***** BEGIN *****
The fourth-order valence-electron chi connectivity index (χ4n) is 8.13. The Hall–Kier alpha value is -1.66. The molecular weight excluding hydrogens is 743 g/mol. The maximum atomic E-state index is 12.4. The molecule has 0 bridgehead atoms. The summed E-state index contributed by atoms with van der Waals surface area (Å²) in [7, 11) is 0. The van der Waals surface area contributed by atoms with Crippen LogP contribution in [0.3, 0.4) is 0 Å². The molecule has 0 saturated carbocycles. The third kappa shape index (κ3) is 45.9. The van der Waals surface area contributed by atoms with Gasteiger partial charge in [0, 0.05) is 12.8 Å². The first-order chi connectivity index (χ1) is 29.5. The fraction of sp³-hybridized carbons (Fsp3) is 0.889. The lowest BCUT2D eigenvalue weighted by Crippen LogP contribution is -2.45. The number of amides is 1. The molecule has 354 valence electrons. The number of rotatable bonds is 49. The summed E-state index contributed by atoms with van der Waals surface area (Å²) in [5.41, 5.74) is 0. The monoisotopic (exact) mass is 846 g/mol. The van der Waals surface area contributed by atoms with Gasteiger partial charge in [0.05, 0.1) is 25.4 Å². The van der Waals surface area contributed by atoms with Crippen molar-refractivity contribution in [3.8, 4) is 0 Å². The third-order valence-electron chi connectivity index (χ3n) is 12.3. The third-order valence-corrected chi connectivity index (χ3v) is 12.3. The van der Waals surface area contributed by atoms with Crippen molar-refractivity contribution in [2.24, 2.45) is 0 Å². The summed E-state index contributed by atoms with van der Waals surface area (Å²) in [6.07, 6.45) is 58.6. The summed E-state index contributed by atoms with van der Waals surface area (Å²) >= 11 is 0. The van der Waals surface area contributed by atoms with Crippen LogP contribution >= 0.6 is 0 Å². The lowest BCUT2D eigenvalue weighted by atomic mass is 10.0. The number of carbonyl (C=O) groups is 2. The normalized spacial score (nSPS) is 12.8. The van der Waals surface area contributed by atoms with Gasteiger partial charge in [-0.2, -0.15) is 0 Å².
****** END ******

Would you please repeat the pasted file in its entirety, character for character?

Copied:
The fourth-order valence-electron chi connectivity index (χ4n) is 8.13. The Hall–Kier alpha value is -1.66. The molecular weight excluding hydrogens is 743 g/mol. The maximum atomic E-state index is 12.4. The molecule has 0 bridgehead atoms. The summed E-state index contributed by atoms with van der Waals surface area (Å²) in [7, 11) is 0. The van der Waals surface area contributed by atoms with Crippen LogP contribution in [0.3, 0.4) is 0 Å². The molecule has 0 saturated carbocycles. The third kappa shape index (κ3) is 45.9. The van der Waals surface area contributed by atoms with Gasteiger partial charge in [0, 0.05) is 12.8 Å². The first-order chi connectivity index (χ1) is 29.5. The fraction of sp³-hybridized carbons (Fsp3) is 0.889. The lowest BCUT2D eigenvalue weighted by Crippen LogP contribution is -2.45. The number of amides is 1. The molecule has 354 valence electrons. The number of rotatable bonds is 49. The summed E-state index contributed by atoms with van der Waals surface area (Å²) in [5.41, 5.74) is 0. The monoisotopic (exact) mass is 846 g/mol. The van der Waals surface area contributed by atoms with Gasteiger partial charge in [0.05, 0.1) is 25.4 Å². The van der Waals surface area contributed by atoms with Crippen molar-refractivity contribution in [3.8, 4) is 0 Å². The third-order valence-electron chi connectivity index (χ3n) is 12.3. The third-order valence-corrected chi connectivity index (χ3v) is 12.3. The van der Waals surface area contributed by atoms with Crippen molar-refractivity contribution in [2.24, 2.45) is 0 Å². The summed E-state index contributed by atoms with van der Waals surface area (Å²) in [6.07, 6.45) is 58.6. The summed E-state index contributed by atoms with van der Waals surface area (Å²) >= 11 is 0. The van der Waals surface area contributed by atoms with Crippen LogP contribution >= 0.6 is 0 Å². The lowest BCUT2D eigenvalue weighted by atomic mass is 10.0. The number of carbonyl (C=O) groups is 2. The normalized spacial score (nSPS) is 12.8. The van der Waals surface area contributed by atoms with Gasteiger partial charge in [-0.2, -0.15) is 0 Å².